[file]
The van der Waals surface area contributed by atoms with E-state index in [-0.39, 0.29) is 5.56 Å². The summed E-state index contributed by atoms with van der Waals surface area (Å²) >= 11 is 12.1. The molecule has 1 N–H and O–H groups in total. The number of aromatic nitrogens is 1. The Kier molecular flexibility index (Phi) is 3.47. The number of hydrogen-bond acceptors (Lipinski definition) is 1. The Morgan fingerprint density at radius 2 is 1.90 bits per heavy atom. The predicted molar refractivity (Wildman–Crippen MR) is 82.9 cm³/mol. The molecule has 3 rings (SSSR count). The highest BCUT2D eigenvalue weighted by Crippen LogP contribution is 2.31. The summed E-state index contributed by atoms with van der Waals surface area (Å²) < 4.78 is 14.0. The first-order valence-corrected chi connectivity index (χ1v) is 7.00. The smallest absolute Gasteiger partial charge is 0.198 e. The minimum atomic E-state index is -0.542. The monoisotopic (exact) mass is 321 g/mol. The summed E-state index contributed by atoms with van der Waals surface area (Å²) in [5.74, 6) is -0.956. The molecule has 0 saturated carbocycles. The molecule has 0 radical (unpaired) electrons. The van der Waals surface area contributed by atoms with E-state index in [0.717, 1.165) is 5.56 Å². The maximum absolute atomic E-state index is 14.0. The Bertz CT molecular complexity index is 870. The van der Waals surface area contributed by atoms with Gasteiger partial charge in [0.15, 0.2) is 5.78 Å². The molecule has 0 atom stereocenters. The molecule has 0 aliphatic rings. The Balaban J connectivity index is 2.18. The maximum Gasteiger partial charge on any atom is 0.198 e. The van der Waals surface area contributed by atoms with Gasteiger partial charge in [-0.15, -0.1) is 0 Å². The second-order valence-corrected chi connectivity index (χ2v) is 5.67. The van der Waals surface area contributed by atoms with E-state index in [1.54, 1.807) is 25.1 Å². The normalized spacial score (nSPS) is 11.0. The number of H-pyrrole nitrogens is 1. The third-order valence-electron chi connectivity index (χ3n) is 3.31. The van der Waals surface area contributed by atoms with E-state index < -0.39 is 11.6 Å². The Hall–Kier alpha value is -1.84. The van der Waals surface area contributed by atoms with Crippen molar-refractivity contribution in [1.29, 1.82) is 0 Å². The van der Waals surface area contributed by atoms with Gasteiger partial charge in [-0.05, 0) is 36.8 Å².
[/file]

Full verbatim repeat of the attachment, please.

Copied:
The van der Waals surface area contributed by atoms with E-state index in [-0.39, 0.29) is 5.56 Å². The summed E-state index contributed by atoms with van der Waals surface area (Å²) >= 11 is 12.1. The molecule has 1 N–H and O–H groups in total. The number of aromatic nitrogens is 1. The Kier molecular flexibility index (Phi) is 3.47. The number of hydrogen-bond acceptors (Lipinski definition) is 1. The Morgan fingerprint density at radius 2 is 1.90 bits per heavy atom. The predicted molar refractivity (Wildman–Crippen MR) is 82.9 cm³/mol. The molecule has 3 rings (SSSR count). The highest BCUT2D eigenvalue weighted by Crippen LogP contribution is 2.31. The summed E-state index contributed by atoms with van der Waals surface area (Å²) < 4.78 is 14.0. The first-order valence-corrected chi connectivity index (χ1v) is 7.00. The smallest absolute Gasteiger partial charge is 0.198 e. The minimum atomic E-state index is -0.542. The monoisotopic (exact) mass is 321 g/mol. The summed E-state index contributed by atoms with van der Waals surface area (Å²) in [5.74, 6) is -0.956. The molecule has 0 saturated carbocycles. The molecule has 0 radical (unpaired) electrons. The van der Waals surface area contributed by atoms with E-state index in [0.717, 1.165) is 5.56 Å². The maximum absolute atomic E-state index is 14.0. The Bertz CT molecular complexity index is 870. The van der Waals surface area contributed by atoms with Gasteiger partial charge in [0.15, 0.2) is 5.78 Å². The molecule has 0 atom stereocenters. The molecule has 0 aliphatic rings. The Balaban J connectivity index is 2.18. The maximum Gasteiger partial charge on any atom is 0.198 e. The van der Waals surface area contributed by atoms with Gasteiger partial charge in [-0.15, -0.1) is 0 Å². The second-order valence-corrected chi connectivity index (χ2v) is 5.67. The van der Waals surface area contributed by atoms with E-state index in [1.54, 1.807) is 25.1 Å². The normalized spacial score (nSPS) is 11.0. The number of H-pyrrole nitrogens is 1. The third-order valence-electron chi connectivity index (χ3n) is 3.31. The van der Waals surface area contributed by atoms with E-state index < -0.39 is 11.6 Å². The Hall–Kier alpha value is -1.84. The van der Waals surface area contributed by atoms with Crippen molar-refractivity contribution in [1.29, 1.82) is 0 Å². The van der Waals surface area contributed by atoms with Gasteiger partial charge in [-0.05, 0) is 36.8 Å².